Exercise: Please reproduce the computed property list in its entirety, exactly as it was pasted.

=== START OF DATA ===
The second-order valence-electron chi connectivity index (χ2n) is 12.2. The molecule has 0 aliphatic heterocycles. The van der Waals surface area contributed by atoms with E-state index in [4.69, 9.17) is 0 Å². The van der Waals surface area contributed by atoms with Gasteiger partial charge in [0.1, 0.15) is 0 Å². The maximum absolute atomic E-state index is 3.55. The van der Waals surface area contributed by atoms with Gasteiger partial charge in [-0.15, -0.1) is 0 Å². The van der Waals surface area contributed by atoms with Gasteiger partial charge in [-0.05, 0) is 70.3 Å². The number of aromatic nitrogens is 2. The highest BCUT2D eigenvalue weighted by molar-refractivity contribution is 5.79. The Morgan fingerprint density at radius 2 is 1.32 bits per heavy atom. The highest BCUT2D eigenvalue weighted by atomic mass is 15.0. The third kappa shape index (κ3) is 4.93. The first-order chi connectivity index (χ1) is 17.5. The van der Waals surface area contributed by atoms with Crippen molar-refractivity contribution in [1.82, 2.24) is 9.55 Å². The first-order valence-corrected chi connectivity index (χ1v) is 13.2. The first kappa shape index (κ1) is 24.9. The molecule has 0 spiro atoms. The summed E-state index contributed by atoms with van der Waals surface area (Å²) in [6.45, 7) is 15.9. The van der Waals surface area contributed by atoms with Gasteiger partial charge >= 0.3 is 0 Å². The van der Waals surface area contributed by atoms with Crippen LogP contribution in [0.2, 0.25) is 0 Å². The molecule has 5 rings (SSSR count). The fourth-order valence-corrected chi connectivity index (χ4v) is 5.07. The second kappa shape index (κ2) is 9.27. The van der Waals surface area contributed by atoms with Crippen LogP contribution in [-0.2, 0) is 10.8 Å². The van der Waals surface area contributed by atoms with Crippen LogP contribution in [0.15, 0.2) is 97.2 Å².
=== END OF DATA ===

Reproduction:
The second-order valence-electron chi connectivity index (χ2n) is 12.2. The molecule has 0 aliphatic heterocycles. The van der Waals surface area contributed by atoms with E-state index in [4.69, 9.17) is 0 Å². The van der Waals surface area contributed by atoms with Gasteiger partial charge in [0.1, 0.15) is 0 Å². The maximum absolute atomic E-state index is 3.55. The van der Waals surface area contributed by atoms with Gasteiger partial charge in [-0.15, -0.1) is 0 Å². The van der Waals surface area contributed by atoms with Gasteiger partial charge in [-0.05, 0) is 70.3 Å². The number of aromatic nitrogens is 2. The highest BCUT2D eigenvalue weighted by molar-refractivity contribution is 5.79. The Morgan fingerprint density at radius 2 is 1.32 bits per heavy atom. The highest BCUT2D eigenvalue weighted by atomic mass is 15.0. The third kappa shape index (κ3) is 4.93. The first-order chi connectivity index (χ1) is 17.5. The van der Waals surface area contributed by atoms with Crippen molar-refractivity contribution in [1.82, 2.24) is 9.55 Å². The first-order valence-corrected chi connectivity index (χ1v) is 13.2. The first kappa shape index (κ1) is 24.9. The molecule has 0 spiro atoms. The summed E-state index contributed by atoms with van der Waals surface area (Å²) in [6.45, 7) is 15.9. The van der Waals surface area contributed by atoms with Gasteiger partial charge >= 0.3 is 0 Å². The van der Waals surface area contributed by atoms with Crippen LogP contribution in [0.2, 0.25) is 0 Å². The molecule has 5 rings (SSSR count). The fourth-order valence-corrected chi connectivity index (χ4v) is 5.07. The second kappa shape index (κ2) is 9.27. The van der Waals surface area contributed by atoms with Crippen LogP contribution in [-0.2, 0) is 10.8 Å². The van der Waals surface area contributed by atoms with Crippen LogP contribution in [0.15, 0.2) is 97.2 Å².